As the workforce ages, recruiters in the financial services business are on the hunt for new talent, and this has opened a vast window of opportunity for young aspiring advisors.

“From a career perspective, it’s a growing area,” says Jason Round, head of financial planning support at RBC Financial Planning in Toronto. “We know, because of those demographics, there’s going to be more opportunities opening up in the future.”

How can you set yourself up for success in this growing business? Here are some strategies for getting your career off to a roaring start.

> Build the technical skills

To be successful in today’s financial services business, advisors must be well-versed not only on investment and insurance products, but on many other topics relevant to financial planning.

“There are so many things that today’s advisor must know in order to be proficient at his task,” says Sam Albanese, industry director, insurance and financial advisement at Seneca College of Applied Arts and Technology in Toronto. “We’ve got far more complex products, we have a much more complex consumer, a much more demanding consumer. There are taxation aspects, there’s compliance, there are regulatory issues.”

Increasingly, advisors are expected to engage in comprehensive financial planning, which requires them to have a broad base of knowledge.

“Just getting a life insurance license, or just getting a mutual fund license, in my mind, doesn’t cut it anymore,” says Albanese.

Colleges and universities offer many programs that aim to provide students with the knowledge and skills necessary to provide clients with comprehensive financial advice.

Most programs will prepare you to achieve such industry qualifications as the Canadian Securities Course and the Life License Qualification Program, which are important for advisors to have. Recruiters recommend going further and pursuing such industry designations as the certified financial planner designation.

“To find that job, it’s nice to have some accreditations,” says JD Greenberg, financial planning professor at Seneca. “It really makes your resume stand out.”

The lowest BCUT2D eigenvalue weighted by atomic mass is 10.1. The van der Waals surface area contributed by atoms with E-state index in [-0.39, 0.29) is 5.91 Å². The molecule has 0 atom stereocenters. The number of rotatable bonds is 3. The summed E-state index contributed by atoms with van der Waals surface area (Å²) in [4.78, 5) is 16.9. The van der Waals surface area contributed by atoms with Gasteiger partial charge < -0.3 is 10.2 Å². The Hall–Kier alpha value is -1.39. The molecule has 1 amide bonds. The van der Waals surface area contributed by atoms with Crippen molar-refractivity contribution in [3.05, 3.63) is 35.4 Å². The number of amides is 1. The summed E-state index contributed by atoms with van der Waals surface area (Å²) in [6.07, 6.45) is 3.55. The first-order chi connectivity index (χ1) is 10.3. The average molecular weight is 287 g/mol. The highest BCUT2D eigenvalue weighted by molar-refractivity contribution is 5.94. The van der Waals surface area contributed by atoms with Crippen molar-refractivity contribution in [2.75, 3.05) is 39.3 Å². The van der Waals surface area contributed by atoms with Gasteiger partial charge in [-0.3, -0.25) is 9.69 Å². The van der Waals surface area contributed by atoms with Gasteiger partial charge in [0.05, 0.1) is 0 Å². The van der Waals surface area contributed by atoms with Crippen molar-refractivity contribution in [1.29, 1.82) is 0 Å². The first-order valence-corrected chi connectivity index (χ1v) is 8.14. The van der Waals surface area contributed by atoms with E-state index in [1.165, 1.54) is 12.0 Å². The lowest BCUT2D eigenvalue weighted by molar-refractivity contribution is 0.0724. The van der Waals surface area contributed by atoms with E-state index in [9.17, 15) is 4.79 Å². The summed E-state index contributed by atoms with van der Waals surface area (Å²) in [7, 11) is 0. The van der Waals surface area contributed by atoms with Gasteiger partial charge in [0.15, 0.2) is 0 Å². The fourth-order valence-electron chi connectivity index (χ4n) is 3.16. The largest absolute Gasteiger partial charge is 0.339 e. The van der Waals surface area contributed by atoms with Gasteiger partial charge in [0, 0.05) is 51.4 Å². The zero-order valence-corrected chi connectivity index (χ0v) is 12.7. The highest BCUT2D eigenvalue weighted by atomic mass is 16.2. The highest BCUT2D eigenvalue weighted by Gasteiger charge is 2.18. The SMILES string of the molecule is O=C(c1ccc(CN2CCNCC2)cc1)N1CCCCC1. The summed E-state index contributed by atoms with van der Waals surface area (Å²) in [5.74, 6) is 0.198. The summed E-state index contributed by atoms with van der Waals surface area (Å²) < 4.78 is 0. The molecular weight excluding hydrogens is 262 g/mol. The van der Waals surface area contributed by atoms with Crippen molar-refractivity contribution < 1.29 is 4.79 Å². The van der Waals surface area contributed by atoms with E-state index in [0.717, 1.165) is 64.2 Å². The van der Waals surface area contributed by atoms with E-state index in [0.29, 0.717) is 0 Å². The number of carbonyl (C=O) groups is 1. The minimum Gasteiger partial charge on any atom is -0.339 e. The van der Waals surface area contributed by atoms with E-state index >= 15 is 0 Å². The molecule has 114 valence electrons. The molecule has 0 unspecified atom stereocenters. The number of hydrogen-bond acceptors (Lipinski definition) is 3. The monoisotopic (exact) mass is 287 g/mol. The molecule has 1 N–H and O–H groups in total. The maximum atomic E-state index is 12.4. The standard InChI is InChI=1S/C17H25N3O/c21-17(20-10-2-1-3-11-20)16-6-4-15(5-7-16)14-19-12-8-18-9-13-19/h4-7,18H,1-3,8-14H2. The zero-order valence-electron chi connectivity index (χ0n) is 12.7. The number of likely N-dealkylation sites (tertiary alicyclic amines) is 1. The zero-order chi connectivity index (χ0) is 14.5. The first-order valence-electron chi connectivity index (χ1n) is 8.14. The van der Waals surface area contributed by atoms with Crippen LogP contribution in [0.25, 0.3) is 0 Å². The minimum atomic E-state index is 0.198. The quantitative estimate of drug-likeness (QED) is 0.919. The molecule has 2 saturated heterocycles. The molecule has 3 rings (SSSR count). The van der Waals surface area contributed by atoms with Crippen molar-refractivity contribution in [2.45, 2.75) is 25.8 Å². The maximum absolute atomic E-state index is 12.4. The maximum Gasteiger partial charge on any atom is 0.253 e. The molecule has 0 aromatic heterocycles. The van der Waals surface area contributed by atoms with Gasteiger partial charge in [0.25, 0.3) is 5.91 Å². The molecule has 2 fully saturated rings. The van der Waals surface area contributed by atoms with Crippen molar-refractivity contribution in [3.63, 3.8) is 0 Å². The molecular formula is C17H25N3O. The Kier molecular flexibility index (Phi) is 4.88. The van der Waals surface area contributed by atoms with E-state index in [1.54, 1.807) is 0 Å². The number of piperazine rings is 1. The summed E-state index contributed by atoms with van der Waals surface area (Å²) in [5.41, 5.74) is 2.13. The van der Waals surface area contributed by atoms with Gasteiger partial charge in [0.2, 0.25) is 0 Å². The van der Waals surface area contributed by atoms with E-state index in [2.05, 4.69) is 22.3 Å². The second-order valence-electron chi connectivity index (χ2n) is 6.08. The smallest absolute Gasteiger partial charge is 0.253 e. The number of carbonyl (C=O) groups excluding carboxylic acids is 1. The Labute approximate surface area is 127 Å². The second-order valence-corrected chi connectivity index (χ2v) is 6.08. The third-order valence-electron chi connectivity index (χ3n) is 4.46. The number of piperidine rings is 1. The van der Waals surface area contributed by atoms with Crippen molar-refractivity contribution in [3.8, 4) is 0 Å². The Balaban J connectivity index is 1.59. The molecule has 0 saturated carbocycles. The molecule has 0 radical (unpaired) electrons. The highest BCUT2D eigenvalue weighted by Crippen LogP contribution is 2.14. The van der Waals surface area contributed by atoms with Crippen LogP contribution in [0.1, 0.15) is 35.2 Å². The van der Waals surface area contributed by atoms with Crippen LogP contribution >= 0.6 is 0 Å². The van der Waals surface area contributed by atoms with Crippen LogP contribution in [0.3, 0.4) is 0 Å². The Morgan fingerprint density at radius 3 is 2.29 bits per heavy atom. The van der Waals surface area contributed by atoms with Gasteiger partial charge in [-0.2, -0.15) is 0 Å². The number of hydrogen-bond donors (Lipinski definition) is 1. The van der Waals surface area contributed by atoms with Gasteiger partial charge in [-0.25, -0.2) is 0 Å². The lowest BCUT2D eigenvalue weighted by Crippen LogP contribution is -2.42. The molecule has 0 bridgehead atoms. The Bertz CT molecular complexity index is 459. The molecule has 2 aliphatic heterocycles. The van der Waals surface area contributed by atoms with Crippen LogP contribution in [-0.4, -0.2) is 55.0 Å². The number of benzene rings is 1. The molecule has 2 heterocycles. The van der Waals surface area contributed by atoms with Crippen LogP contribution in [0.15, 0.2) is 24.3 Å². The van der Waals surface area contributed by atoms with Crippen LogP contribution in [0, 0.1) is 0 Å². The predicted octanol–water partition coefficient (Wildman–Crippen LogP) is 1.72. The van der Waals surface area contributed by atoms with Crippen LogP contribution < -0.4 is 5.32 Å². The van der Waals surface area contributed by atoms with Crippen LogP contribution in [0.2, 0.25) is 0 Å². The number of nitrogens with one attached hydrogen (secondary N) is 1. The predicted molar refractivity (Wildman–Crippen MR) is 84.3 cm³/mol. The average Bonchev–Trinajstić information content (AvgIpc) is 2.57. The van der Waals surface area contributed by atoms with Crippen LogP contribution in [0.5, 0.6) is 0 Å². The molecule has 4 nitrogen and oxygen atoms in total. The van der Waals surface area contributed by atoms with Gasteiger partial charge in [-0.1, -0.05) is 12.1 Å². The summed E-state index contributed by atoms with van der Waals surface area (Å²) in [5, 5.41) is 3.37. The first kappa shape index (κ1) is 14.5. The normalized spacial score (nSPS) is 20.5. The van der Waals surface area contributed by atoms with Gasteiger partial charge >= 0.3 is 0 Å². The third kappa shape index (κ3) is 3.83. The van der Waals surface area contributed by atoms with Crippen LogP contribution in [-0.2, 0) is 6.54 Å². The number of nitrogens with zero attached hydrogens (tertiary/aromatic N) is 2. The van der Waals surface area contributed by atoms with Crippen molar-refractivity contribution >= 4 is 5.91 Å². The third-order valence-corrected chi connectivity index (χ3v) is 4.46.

> Build the soft skills

Equally as important as technical knowledge to an advisor’s success is the ability to communicate well and to build strong client relationships. Aspiring advisors must therefore develop these kinds of soft skills, professors say.

College programs are placing a greater emphasis on these skills.

“We demand that they master the knowledge that’s required to work, but also, they have to be able to function in a dynamic workplace,” says Terry McCullough, professor and co-ordinator of the financial services programs at George Brown College in Toronto. “You have to be able to sell, you have to be able to stand up and talk to people, you have to be able to ask for referrals.”

It’s particularly important for insurance advisors to cultivate their soft skills, since life insurance products can be a tougher sell, according to Albanese.

“You’re selling a promise,” he says. “Unfortunately, the tragedy has to happen before any benefits get paid out, so it becomes a much harder sell for most people.”

Insurance advisors must also develop the ability to empathize with people and help them through emotional situations, Albanese adds.

> Get experience

One of the best ways to build soft skills is through work experience. Recruiters at BMO Nesbitt Burns urge individuals at the beginning of their careers to work for a few years outside of the investment advice business before beginning to build a book of business.

“If you have just come out of school, you haven’t had the opportunity as of yet to build those professional networks that could really help to ensure success in an investment advisory role,” says Elizabeth Hermant Mayer, recruitment partner, investment advisors, BMO Nesbitt Burns in Toronto.

Karen Hartley, senior vice president of recruitment and intake at BMO Financial Group, recommends getting experience in a role where you can develop relationship management skills, such as sales or accounting.

“There are other types of roles out there in the marketplace that really do lend themselves to having that strong relationship development capability,” Hartley says.

If you’re eager to work as an advisor right away, consider getting experience through an internship or co-op program. At Nova Scotia Community College’s School of Business, for example, students studying investment management and financial planning must complete a six-week work placement. Many students partner with a senior advisor, which leads to invaluable experience, and in some cases, full-time employment.

“If the advisor sees the fit, then voila – a marriage is born,” says Barbara Powers, co-ordinator of investment management at the School of Business in Dartmouth. “Students get a lot of job offers from the work term.”

This is the second in a three-part series on young advisors. Tomorrow: Advice from the veterans.